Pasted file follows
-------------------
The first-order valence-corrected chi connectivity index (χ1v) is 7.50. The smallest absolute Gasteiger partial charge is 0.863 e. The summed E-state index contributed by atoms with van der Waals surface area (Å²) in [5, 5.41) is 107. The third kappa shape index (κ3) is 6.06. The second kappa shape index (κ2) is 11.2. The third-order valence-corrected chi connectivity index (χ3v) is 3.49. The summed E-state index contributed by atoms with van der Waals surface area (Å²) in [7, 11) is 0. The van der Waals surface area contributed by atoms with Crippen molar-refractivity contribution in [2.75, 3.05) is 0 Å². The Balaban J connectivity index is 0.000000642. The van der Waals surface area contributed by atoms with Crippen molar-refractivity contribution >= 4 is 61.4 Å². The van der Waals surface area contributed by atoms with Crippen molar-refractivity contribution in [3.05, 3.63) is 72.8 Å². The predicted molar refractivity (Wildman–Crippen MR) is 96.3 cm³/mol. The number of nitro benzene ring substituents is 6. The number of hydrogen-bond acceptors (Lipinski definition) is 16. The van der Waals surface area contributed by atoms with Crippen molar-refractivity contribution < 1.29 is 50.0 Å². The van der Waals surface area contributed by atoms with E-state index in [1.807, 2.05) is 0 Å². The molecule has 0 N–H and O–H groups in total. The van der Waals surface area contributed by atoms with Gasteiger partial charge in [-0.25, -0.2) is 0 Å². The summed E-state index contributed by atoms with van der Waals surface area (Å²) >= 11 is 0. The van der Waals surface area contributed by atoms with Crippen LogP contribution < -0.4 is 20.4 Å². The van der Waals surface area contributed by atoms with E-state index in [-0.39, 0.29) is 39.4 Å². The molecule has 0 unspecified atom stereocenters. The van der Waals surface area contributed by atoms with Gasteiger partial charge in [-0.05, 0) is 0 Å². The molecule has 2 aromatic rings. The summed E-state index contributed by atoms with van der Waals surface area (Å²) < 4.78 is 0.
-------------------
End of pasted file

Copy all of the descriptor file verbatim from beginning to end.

The first-order valence-corrected chi connectivity index (χ1v) is 7.50. The smallest absolute Gasteiger partial charge is 0.863 e. The summed E-state index contributed by atoms with van der Waals surface area (Å²) in [5, 5.41) is 107. The third kappa shape index (κ3) is 6.06. The second kappa shape index (κ2) is 11.2. The third-order valence-corrected chi connectivity index (χ3v) is 3.49. The summed E-state index contributed by atoms with van der Waals surface area (Å²) in [7, 11) is 0. The van der Waals surface area contributed by atoms with Crippen molar-refractivity contribution in [2.75, 3.05) is 0 Å². The Balaban J connectivity index is 0.000000642. The van der Waals surface area contributed by atoms with Crippen molar-refractivity contribution >= 4 is 61.4 Å². The van der Waals surface area contributed by atoms with Crippen molar-refractivity contribution in [3.05, 3.63) is 72.8 Å². The predicted molar refractivity (Wildman–Crippen MR) is 96.3 cm³/mol. The number of nitro benzene ring substituents is 6. The number of hydrogen-bond acceptors (Lipinski definition) is 16. The van der Waals surface area contributed by atoms with Crippen molar-refractivity contribution < 1.29 is 50.0 Å². The van der Waals surface area contributed by atoms with E-state index in [1.807, 2.05) is 0 Å². The molecule has 0 N–H and O–H groups in total. The van der Waals surface area contributed by atoms with Gasteiger partial charge in [-0.25, -0.2) is 0 Å². The summed E-state index contributed by atoms with van der Waals surface area (Å²) >= 11 is 0. The van der Waals surface area contributed by atoms with Crippen LogP contribution < -0.4 is 20.4 Å². The van der Waals surface area contributed by atoms with E-state index in [-0.39, 0.29) is 39.4 Å². The molecule has 0 unspecified atom stereocenters. The van der Waals surface area contributed by atoms with Gasteiger partial charge in [-0.05, 0) is 0 Å². The molecule has 2 aromatic rings. The summed E-state index contributed by atoms with van der Waals surface area (Å²) < 4.78 is 0.